Reading Our Way to a Better World

Books & Literature | Fellowships

<p>Osayimwense Osa>

Osayimwense Osa>

by Ann White Spencer

Osayimwense Osa
Osayimwense Osa

This past summer VFH Fellow Osayimwense Osa fought on, not with fists or swords, but, predictably, with words. His battle cry? Reading and studying literature makes this a better world.

Osa, professor of English at Virginia State University (VSU), is the 2013 recipient of the VFH Fellowship Program’s summer residency for faculty from Virginia’s Historically Black Colleges and Universities (HBCUs).

When he left Nigeria for the United States in the late 1980s, Osa had already accumulated an impressive collection of academic accolades and publications on African children’s and youth literature. He was confident even then that nuanced study and teaching of certain multicultural writing can contribute to peaceful coexistence among polarized and conflicting cultures.

To that end, he founded the Journal of African Children’s & Youth Literature, and organized international exchanges on Japanese, German, African, and African American youth literature. He published literary studies illustrating the uses of children’s and youth literature in indigenous African languages with a focus on books about war, racism, crisis, and violence. And he has taught thousands of students and education majors. Most recently, Osa collaborated with other scholars in Morocco to identify texts and literature from Islamic religion and culture to include in comparative literature studies at VSU.

Osa’s VFH summer project is a revision of VSU’s world literature curriculum to make it more representative of different cultures.

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“What drives this is my desire to stimulate and develop students’ understanding and appreciation of literatures that can arguably contribute to reducing violence at home and abroad,” Osa says. “In a world decimated by violence, literature provides vicarious experience and is a positive force that promises to enliven people’s awareness of others and the forces that shape others’ lives.”

Osayimwense Osa’s lifetime of studying, writing, and teaching, and its influence, will far outlast him, as will the work of most of our more than 300 residential fellows since the program began in 1984. Of those 300-plus fellows, less than 10 percent have been from HBCUs.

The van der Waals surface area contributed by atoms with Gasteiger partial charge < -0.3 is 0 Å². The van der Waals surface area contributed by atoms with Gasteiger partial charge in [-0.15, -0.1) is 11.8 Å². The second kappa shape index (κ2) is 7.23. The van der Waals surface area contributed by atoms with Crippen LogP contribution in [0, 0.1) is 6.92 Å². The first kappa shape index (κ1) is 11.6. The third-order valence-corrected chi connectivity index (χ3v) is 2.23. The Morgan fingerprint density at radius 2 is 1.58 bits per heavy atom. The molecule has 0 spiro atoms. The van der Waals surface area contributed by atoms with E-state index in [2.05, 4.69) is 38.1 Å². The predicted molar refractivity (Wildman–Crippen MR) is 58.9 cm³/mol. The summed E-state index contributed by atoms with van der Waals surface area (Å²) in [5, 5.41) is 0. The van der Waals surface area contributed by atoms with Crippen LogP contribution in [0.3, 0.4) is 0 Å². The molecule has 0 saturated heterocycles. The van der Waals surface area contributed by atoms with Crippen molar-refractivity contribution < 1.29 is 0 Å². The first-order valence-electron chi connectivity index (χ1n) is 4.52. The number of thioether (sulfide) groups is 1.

Two years ago VFH Staff and Board members decided to encourage and support access to the residential fellowship program for faculty from our Virginia HBCUs because historically, while there has never been a shortage of talented scholars and writers at these institutions, there has been a shortage of applications for our fellowships.

HBCU faculty are often assigned heavy teaching loads and have broad community and professional service responsibilities at their institutions, seriously limiting their time for scholarly activities.  Our summer fellowship is the first step in what we hope will grow to a full-semester or full-year fellowship designated for HBCU faculty.

This summer VFH hosted two more Virginia HBCU faculty with external funding. Paula Barnes (English), a former fellow from Hampton University, was supported by a Mellon Faculty Residency to work on her book, The Trope of the Mulatta Woman in the Cottage in African American Literature. Carol Pretlow (political science), Norfolk State University, was awarded an institutional research grant to pursue research and writing on her book analyzing presidential foreign-policy leadership by examining the perspectives of three contemporary presidencies: William Jefferson Clinton, George W. Bush, and Barack H. Obama.